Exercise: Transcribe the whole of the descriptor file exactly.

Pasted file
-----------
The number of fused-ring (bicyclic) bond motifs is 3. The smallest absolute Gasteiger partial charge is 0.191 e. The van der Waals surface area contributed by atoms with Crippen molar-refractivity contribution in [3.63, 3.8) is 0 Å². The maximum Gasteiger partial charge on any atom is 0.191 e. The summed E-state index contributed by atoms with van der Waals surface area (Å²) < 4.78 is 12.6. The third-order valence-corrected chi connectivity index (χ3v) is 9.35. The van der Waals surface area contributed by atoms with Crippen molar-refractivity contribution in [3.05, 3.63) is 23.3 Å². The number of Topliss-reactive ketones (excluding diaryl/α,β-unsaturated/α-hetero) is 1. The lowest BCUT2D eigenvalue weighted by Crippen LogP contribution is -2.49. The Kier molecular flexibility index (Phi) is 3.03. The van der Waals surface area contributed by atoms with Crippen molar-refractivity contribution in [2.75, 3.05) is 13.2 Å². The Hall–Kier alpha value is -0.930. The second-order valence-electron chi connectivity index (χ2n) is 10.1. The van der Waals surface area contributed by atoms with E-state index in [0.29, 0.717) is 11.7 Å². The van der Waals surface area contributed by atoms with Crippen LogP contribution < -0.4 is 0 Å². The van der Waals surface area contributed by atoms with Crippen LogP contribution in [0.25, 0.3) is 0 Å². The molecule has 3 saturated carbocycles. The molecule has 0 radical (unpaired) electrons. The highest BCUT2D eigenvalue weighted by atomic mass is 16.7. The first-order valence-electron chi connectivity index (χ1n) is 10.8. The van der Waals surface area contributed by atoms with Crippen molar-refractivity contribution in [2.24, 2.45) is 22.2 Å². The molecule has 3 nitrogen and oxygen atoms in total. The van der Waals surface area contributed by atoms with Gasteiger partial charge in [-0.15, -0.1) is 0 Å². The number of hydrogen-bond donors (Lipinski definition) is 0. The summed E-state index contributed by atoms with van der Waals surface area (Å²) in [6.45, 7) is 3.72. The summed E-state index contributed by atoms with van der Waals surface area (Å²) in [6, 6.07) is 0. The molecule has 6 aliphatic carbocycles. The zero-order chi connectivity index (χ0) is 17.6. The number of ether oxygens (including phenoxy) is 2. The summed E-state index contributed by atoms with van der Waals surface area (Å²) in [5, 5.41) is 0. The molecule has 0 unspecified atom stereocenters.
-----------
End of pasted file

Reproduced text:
The number of fused-ring (bicyclic) bond motifs is 3. The smallest absolute Gasteiger partial charge is 0.191 e. The van der Waals surface area contributed by atoms with Crippen molar-refractivity contribution in [3.63, 3.8) is 0 Å². The maximum Gasteiger partial charge on any atom is 0.191 e. The summed E-state index contributed by atoms with van der Waals surface area (Å²) < 4.78 is 12.6. The third-order valence-corrected chi connectivity index (χ3v) is 9.35. The van der Waals surface area contributed by atoms with Crippen molar-refractivity contribution in [3.05, 3.63) is 23.3 Å². The number of Topliss-reactive ketones (excluding diaryl/α,β-unsaturated/α-hetero) is 1. The lowest BCUT2D eigenvalue weighted by Crippen LogP contribution is -2.49. The Kier molecular flexibility index (Phi) is 3.03. The van der Waals surface area contributed by atoms with Crippen molar-refractivity contribution in [2.75, 3.05) is 13.2 Å². The Hall–Kier alpha value is -0.930. The second-order valence-electron chi connectivity index (χ2n) is 10.1. The van der Waals surface area contributed by atoms with E-state index in [0.29, 0.717) is 11.7 Å². The van der Waals surface area contributed by atoms with Crippen LogP contribution < -0.4 is 0 Å². The van der Waals surface area contributed by atoms with Crippen LogP contribution in [0.25, 0.3) is 0 Å². The molecule has 3 saturated carbocycles. The molecule has 0 radical (unpaired) electrons. The highest BCUT2D eigenvalue weighted by atomic mass is 16.7. The first-order valence-electron chi connectivity index (χ1n) is 10.8. The van der Waals surface area contributed by atoms with Crippen molar-refractivity contribution in [2.24, 2.45) is 22.2 Å². The molecule has 3 nitrogen and oxygen atoms in total. The van der Waals surface area contributed by atoms with Gasteiger partial charge in [-0.15, -0.1) is 0 Å². The number of hydrogen-bond donors (Lipinski definition) is 0. The summed E-state index contributed by atoms with van der Waals surface area (Å²) in [6.45, 7) is 3.72. The summed E-state index contributed by atoms with van der Waals surface area (Å²) in [6, 6.07) is 0. The molecule has 6 aliphatic carbocycles. The zero-order chi connectivity index (χ0) is 17.6. The number of ether oxygens (including phenoxy) is 2. The summed E-state index contributed by atoms with van der Waals surface area (Å²) in [5, 5.41) is 0. The molecule has 0 unspecified atom stereocenters.